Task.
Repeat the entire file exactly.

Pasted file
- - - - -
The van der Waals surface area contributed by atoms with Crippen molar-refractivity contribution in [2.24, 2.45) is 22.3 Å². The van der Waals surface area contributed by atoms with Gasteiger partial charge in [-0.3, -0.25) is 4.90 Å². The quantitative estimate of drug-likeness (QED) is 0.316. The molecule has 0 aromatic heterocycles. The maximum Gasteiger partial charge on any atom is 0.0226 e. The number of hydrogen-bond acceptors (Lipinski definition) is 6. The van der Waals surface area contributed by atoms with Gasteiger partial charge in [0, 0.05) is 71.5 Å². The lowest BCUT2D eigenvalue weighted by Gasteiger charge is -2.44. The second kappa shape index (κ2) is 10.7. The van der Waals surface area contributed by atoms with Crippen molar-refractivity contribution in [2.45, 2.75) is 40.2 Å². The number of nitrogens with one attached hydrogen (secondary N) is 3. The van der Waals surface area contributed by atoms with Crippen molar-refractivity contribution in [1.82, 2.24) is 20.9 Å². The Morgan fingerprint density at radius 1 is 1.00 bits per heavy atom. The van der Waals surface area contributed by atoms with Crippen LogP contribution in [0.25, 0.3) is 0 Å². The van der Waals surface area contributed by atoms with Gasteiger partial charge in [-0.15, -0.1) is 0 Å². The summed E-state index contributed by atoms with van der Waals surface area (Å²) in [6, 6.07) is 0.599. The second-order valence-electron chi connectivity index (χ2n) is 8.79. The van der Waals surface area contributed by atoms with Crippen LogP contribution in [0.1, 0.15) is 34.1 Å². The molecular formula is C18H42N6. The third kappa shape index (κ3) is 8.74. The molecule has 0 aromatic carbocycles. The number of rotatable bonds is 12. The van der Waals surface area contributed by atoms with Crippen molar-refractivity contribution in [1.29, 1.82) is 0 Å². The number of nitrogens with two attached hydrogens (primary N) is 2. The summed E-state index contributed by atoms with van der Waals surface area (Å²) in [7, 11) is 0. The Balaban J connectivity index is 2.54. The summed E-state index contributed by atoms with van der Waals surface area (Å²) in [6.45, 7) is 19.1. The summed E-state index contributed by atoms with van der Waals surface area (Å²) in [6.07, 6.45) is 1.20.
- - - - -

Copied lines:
The van der Waals surface area contributed by atoms with Crippen molar-refractivity contribution in [2.24, 2.45) is 22.3 Å². The van der Waals surface area contributed by atoms with Gasteiger partial charge in [-0.3, -0.25) is 4.90 Å². The quantitative estimate of drug-likeness (QED) is 0.316. The molecule has 0 aromatic heterocycles. The maximum Gasteiger partial charge on any atom is 0.0226 e. The number of hydrogen-bond acceptors (Lipinski definition) is 6. The van der Waals surface area contributed by atoms with Gasteiger partial charge in [0, 0.05) is 71.5 Å². The lowest BCUT2D eigenvalue weighted by Gasteiger charge is -2.44. The second kappa shape index (κ2) is 10.7. The van der Waals surface area contributed by atoms with Crippen molar-refractivity contribution in [2.45, 2.75) is 40.2 Å². The number of nitrogens with one attached hydrogen (secondary N) is 3. The van der Waals surface area contributed by atoms with Crippen molar-refractivity contribution in [1.82, 2.24) is 20.9 Å². The Morgan fingerprint density at radius 1 is 1.00 bits per heavy atom. The van der Waals surface area contributed by atoms with Crippen LogP contribution in [0.25, 0.3) is 0 Å². The van der Waals surface area contributed by atoms with Gasteiger partial charge in [-0.15, -0.1) is 0 Å². The summed E-state index contributed by atoms with van der Waals surface area (Å²) in [6, 6.07) is 0.599. The second-order valence-electron chi connectivity index (χ2n) is 8.79. The van der Waals surface area contributed by atoms with Crippen LogP contribution in [0.1, 0.15) is 34.1 Å². The molecular formula is C18H42N6. The third kappa shape index (κ3) is 8.74. The molecule has 0 aromatic carbocycles. The number of rotatable bonds is 12. The van der Waals surface area contributed by atoms with Crippen molar-refractivity contribution in [1.29, 1.82) is 0 Å². The number of nitrogens with two attached hydrogens (primary N) is 2. The summed E-state index contributed by atoms with van der Waals surface area (Å²) in [7, 11) is 0. The Balaban J connectivity index is 2.54. The summed E-state index contributed by atoms with van der Waals surface area (Å²) in [6.45, 7) is 19.1. The summed E-state index contributed by atoms with van der Waals surface area (Å²) in [6.07, 6.45) is 1.20.